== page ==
Kelley N. Robinson
The lives of African Americans have been filled with much suffering and hardship. Since our enslavement, we have had to encounter many heart wrenching setbacks and obstacles. Even today, dreadful trials continue to beset us, yet we survive. Not only do we survive, but in the midst of our trials, we are able to experience a level of joy and laughter. How can this be? How can one be jovial when life seems to incessantly deal hard times? In the Black experience, tragedy is unavoidable. Resilience and revitalization of the human spirit are facilitated by the use of humor and by the knowledge that one is not alone; there are others who will bear witness to the profound sorrows of existence (White, 1984). The Blues culture, which encompasses this Black experience and uses all forms of oral and written expression, speaks to this depressed yet resilient spirit. Blues is defined as a state of depression and melancholy. Those who are a part of the Blues culture, however, do not swim in self-pity and sorrow but accept their situation and make the best of it.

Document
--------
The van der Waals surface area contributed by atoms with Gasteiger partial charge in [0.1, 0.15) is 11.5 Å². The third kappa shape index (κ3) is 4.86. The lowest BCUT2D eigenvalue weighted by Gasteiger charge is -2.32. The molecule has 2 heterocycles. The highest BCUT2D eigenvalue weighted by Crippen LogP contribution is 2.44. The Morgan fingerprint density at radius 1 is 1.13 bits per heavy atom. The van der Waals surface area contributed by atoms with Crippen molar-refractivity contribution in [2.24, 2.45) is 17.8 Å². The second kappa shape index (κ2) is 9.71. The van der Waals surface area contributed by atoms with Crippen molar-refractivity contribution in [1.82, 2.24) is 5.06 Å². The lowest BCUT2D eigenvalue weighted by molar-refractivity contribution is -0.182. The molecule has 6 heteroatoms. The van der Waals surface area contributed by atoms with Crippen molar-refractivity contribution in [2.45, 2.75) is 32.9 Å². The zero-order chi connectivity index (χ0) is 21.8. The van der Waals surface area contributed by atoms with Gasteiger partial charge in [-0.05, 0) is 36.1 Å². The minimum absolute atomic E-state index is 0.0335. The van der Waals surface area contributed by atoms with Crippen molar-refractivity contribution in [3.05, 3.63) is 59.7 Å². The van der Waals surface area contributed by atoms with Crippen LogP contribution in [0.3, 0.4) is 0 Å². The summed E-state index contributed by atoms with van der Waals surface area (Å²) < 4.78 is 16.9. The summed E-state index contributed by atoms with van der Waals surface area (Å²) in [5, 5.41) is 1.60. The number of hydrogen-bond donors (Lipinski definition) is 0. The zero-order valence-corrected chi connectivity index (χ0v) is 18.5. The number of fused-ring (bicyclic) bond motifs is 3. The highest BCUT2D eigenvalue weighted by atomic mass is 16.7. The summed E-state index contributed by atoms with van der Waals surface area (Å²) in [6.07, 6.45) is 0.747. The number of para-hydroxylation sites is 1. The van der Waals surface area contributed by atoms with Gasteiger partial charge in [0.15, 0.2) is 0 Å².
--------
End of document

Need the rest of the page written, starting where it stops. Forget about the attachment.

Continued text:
In an effort to improve the moral and ethical integrity of children, the goal of this unit will be to expose students to The Blues culture and instill in them a sense of appreciation for struggle. This unit will assist children in accepting who they are and help them gain a level of self-respect. Most importantly, it will affirm children by letting them know that they have worth and are important to the survival of their race—no matter how bleak their situation may appear.
(Recommended for Social Studies, grade 4)